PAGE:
by Laura Kressly
In 2015, four black women were turned away from the nightclub DSTRKT for being ‘too black’. It temporarily drew attention to systemic racism, but black women still encounter racism everywhere. In schools, work places, social situations and in public spaces, black women must conform to standards of behaviour and appearance that are dictated by white people.
The four women in Jessica L Hagan’s show share the universal experiences of black women in Britain at work, on dates and in school. They are forced to minimise their expressions, their hair, their clothing, their volume and more, so they are more palatable to white people. It’s exhausting for them, and hopefully horrifying for white people to realise they are a benchmark, and people of colour must conform to their cultural standards.
Dating isn’t much easier. White guys love them for being ‘exotic’ and black guys treat them with disdain. Thankfully, there’s the sisterhood of other black women who comfort, encourage and elevate.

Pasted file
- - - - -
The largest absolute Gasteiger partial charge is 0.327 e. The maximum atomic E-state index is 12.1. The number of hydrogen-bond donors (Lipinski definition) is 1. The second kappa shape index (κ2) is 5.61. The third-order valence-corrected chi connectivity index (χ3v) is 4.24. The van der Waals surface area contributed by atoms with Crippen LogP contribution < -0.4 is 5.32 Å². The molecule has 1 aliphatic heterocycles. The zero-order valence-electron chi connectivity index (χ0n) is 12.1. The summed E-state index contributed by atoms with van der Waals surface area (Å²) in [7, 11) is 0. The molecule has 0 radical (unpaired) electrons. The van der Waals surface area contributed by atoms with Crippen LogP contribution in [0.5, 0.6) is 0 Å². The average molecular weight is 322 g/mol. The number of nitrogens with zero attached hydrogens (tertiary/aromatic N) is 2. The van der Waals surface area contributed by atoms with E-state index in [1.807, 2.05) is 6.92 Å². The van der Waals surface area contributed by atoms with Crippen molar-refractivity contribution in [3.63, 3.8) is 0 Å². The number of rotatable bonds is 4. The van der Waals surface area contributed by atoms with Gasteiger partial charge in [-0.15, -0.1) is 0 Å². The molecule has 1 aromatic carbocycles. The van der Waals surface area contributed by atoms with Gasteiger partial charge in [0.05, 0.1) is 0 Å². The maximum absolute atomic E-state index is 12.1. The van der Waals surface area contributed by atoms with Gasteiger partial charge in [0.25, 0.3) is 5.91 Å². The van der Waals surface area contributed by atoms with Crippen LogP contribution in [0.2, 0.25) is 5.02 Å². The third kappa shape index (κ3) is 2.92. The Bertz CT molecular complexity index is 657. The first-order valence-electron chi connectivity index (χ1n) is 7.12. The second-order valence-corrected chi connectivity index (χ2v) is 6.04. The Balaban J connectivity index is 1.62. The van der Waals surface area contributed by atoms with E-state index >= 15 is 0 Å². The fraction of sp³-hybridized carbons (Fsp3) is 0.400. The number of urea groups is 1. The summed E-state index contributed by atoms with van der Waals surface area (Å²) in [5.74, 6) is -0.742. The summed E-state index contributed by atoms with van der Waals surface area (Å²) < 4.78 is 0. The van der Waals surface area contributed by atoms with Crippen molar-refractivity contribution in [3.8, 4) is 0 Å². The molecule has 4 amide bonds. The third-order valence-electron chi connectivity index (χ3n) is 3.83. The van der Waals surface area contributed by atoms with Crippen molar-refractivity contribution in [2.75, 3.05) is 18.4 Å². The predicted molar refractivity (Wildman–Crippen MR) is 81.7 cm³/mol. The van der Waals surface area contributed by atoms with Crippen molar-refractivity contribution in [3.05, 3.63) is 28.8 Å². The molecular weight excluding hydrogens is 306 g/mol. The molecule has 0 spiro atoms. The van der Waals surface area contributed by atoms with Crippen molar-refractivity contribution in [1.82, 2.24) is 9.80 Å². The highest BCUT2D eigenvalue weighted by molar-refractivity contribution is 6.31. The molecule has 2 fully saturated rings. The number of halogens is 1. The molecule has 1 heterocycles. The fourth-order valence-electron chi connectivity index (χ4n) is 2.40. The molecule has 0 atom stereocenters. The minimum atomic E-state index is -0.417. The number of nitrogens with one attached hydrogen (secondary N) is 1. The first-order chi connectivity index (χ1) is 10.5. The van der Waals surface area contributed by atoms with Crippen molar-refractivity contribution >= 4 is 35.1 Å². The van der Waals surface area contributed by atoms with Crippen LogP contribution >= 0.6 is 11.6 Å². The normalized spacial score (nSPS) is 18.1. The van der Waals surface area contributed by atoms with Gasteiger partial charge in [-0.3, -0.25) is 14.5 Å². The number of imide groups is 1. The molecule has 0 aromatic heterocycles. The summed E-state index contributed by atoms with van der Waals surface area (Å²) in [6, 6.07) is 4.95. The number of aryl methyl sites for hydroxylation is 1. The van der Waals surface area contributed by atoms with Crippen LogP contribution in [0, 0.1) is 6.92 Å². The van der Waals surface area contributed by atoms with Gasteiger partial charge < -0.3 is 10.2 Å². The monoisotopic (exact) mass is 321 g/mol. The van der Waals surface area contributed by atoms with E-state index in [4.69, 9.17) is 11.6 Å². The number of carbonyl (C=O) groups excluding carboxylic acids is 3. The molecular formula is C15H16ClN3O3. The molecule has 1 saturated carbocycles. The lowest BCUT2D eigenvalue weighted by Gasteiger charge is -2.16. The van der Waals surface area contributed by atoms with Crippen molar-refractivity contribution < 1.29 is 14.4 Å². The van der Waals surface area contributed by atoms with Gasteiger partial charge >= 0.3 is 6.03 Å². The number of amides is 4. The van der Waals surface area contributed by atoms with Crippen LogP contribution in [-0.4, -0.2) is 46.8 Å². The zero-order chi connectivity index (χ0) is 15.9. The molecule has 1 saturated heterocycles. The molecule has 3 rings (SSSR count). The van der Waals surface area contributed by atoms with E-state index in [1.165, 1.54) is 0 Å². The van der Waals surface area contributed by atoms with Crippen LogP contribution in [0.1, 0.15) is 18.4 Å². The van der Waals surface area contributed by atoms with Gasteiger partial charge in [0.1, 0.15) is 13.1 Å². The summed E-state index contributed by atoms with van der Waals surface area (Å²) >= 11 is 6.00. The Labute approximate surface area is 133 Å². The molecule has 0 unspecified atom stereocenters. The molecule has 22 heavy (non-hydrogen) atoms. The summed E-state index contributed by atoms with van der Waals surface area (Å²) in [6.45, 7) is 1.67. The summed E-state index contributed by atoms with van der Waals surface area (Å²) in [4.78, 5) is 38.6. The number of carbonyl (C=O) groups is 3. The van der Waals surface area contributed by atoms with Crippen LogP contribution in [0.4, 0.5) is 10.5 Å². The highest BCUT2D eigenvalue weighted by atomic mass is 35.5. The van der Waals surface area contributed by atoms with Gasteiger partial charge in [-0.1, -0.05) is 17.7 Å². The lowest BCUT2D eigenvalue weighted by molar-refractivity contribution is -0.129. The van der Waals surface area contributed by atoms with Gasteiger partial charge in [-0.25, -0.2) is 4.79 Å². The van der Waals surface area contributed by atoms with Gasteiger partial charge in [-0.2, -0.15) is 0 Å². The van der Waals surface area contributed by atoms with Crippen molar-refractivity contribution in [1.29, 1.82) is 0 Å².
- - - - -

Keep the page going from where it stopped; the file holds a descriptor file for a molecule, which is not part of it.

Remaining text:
Rachel Clarke, Jacoba Williams, Koko Kwaku and Veronica Beatrice Lewis have had enough of the white patriarchy, microaggressions and misogynoir. They are unrestrained in their critique of white society – as they should be – and in their celebrations of their blackness. It’s wonderful to see them take up space and embarrassing to be a part of the white institutions that oppress them.
The audience applause, tears and laughter lasts far longer than that of other shows, and deservedly so. The confidence and ferocity with which they confront systemic racism and sexism is not just wonderful, it’s absolutely vital.
Queens of Sheba runs through 26 August, then transfers to the New Diorama through 8 September.
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